2015.11.28 Saturday 23:27

Japan and the war on terror

  Calls are rising — particularly from within the government and the ruling coalition — for Japan to beef up its security measures in the wake of the terrorist attacks in Paris. During specially arranged Diet sessions held right before the deadly attacks, while the legislature was not in an official session, Prime Minister Shinzo Abe mentioned the idea of giving the government emergency powers at the time of crises as a theme on which to amend the Constitution. It may be improper to say this but the latest terrorist incident may serve as a convenient pretext to push his agenda of constitutional revision.


We need to confirm one thing here — that the government bears the burden of proof that anti-terrorism measures that it spells out would really deter terrorist activities. Liberal Democratic Party Secretary-General Sadakazu Tanigaki preaches the necessity of making the act of conspiracy a crime. But he does not explain how that serves to prevent terrorist activities from taking place. Prime Minister Abe would likely be unable to give clear explanations as to why changing the Constitution to give the government massive powers to respond to what it determines as an emergency would contribute to protecting people’s safety.


What I would like to know is whether Japan’s police, which were incapable of preventing the terror attacks launched by the Aum Shinrikyo cult 20 years ago, have reflected on their inability and improved their operations. In 2010, internal police documents on their probe into the privacy of innocent Muslim residents in Japan — determining that some of them were terror suspects — were leaked on the Internet. Is it certain that such sloppy intelligence operations would never be repeated? There is a risk that the terror attacks in Europe would be used as an excuse by Japan’s authoritarian lawmakers and police bureaucrats to expand their powers.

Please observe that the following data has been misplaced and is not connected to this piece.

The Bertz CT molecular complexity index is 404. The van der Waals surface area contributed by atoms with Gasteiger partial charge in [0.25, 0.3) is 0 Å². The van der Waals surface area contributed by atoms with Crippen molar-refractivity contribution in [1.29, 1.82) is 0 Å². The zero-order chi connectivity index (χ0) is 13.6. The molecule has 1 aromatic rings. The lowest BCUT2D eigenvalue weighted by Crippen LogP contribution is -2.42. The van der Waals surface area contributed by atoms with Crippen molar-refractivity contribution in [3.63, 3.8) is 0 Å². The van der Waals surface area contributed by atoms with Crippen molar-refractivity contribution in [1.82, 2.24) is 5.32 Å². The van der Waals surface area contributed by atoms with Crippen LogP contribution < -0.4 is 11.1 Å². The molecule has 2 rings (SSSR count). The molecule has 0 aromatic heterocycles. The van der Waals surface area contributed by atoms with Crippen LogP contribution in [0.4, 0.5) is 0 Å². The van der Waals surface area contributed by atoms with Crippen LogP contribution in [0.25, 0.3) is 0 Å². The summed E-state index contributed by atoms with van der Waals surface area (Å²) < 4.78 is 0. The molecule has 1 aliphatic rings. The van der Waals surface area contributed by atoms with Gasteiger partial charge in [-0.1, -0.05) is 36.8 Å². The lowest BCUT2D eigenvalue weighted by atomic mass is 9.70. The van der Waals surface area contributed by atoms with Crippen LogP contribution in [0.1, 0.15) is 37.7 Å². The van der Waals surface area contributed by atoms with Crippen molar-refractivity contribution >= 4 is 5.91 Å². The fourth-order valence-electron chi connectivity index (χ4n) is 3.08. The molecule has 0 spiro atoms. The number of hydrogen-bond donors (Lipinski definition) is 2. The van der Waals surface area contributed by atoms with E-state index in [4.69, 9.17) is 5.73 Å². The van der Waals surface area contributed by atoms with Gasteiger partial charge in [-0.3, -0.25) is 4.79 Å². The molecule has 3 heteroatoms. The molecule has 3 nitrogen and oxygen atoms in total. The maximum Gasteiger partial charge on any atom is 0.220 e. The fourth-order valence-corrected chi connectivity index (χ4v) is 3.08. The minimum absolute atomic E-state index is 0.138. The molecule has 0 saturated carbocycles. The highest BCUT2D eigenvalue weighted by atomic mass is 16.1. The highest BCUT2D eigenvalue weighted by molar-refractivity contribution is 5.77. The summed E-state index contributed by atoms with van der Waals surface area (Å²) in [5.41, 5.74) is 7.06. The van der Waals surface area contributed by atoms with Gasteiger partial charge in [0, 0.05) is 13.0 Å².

On the very day the Paris attacks took place, Japan’s Foreign Ministry put up a help wanted ad to recruit experts on Middle East affairs as part-time workers. What it offers as working conditions is a shabby treatment — three days of work per week with no social security coverage for a job that requires high levels of foreign language skills and academic backgrounds of at least graduate school levels. Beefing up Japan’s intelligence capabilities became a national agenda under the Abe administration, which in 2014 established the Japanese version of National Security Council. But the administration is going to rely on part-timers for help in the analysis of the Middle East situation —supposedly the most crucial part of anti-terrorism efforts. Japanese politicians and bureaucrats have an illusion that problems at hand will be resolved once a new organization or a system has been created. It is not a laughing matter that Japan’s crucial intelligence matters are handled by anti-intellectual politicians and government officials.


What needs to be examined in the first place is how seriously the Japanese government has pursued efforts to thwart terrorism under the existing legal framework. We should never repeat the days when fear of terrorism justified giving unconditional powers to the government.

 

So much for the talk about domestic measures against terrorism. Now that the new security legislation makes it possible for the Self-Defense Forces to use force abroad, how Japan would involve itself in the war on terrorism in the international community must be questioned. It would become necessary to use force to fight against fanatic groups such as Islamic State and Boko Haram, which totally disregard humanity and human rights. Such use of force, however, has always carried the risk of sacrificing innocent civilians. The war on terrorism waged since 9/11 — especially since the Iraq War — has produced large numbers of victims and intense hatred, which in turn produced new breeds of fanatic terrorists. The world shudders when more than 100 people get killed in Paris. But the news of large numbers of unintended civilian deaths in mistaken bombings by U.S. forces hardly attract worldwide attention. Such a disparity will continue to breed more terrorists. In short, the problem will not be resolved with or without the use of force.

 

I believe that Japan, which has given up on the use of force in the international arena so far in its postwar history, will have no choice but to start by resigning itself to this reality. It would be unrealistic to proclaim that it would reconcile the Western powers and the Muslim world. What Japan can do now would be to sympathize with people who were irrationally sacrificed in the war on terrorism and extend its helping hand to them. It should not rally behind the major powers which use force out of desire for revenge. While reiterating that terrorism cannot be tolerated in the name of humanity and human rights, the nation should keep declaring that the lives of people in the Middle East on whom the use of force by major powers inflicted an irrational sacrifice have the same value as those of other people.


The Japan Times, November 26


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